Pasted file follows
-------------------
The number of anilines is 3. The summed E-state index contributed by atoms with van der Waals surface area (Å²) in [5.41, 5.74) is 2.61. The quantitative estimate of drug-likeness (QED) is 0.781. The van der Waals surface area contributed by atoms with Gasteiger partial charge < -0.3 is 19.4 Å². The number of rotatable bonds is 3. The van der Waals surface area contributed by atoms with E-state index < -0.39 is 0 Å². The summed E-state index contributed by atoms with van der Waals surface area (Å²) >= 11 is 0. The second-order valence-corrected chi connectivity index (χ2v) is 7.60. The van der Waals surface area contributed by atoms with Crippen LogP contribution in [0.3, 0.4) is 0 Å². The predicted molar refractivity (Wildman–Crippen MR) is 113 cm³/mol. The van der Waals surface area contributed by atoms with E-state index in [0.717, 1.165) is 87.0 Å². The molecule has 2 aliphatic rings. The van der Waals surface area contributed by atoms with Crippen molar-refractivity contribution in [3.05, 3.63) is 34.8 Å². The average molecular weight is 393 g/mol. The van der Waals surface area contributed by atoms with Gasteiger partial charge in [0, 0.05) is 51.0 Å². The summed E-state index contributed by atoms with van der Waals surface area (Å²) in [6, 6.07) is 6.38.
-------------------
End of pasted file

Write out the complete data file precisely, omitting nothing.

The number of anilines is 3. The summed E-state index contributed by atoms with van der Waals surface area (Å²) in [5.41, 5.74) is 2.61. The quantitative estimate of drug-likeness (QED) is 0.781. The van der Waals surface area contributed by atoms with Gasteiger partial charge < -0.3 is 19.4 Å². The number of rotatable bonds is 3. The van der Waals surface area contributed by atoms with E-state index < -0.39 is 0 Å². The summed E-state index contributed by atoms with van der Waals surface area (Å²) >= 11 is 0. The second-order valence-corrected chi connectivity index (χ2v) is 7.60. The van der Waals surface area contributed by atoms with Crippen LogP contribution in [0.3, 0.4) is 0 Å². The predicted molar refractivity (Wildman–Crippen MR) is 113 cm³/mol. The van der Waals surface area contributed by atoms with E-state index in [0.717, 1.165) is 87.0 Å². The molecule has 2 aliphatic rings. The van der Waals surface area contributed by atoms with Crippen molar-refractivity contribution in [3.05, 3.63) is 34.8 Å². The average molecular weight is 393 g/mol. The van der Waals surface area contributed by atoms with Gasteiger partial charge in [0, 0.05) is 51.0 Å². The summed E-state index contributed by atoms with van der Waals surface area (Å²) in [6, 6.07) is 6.38.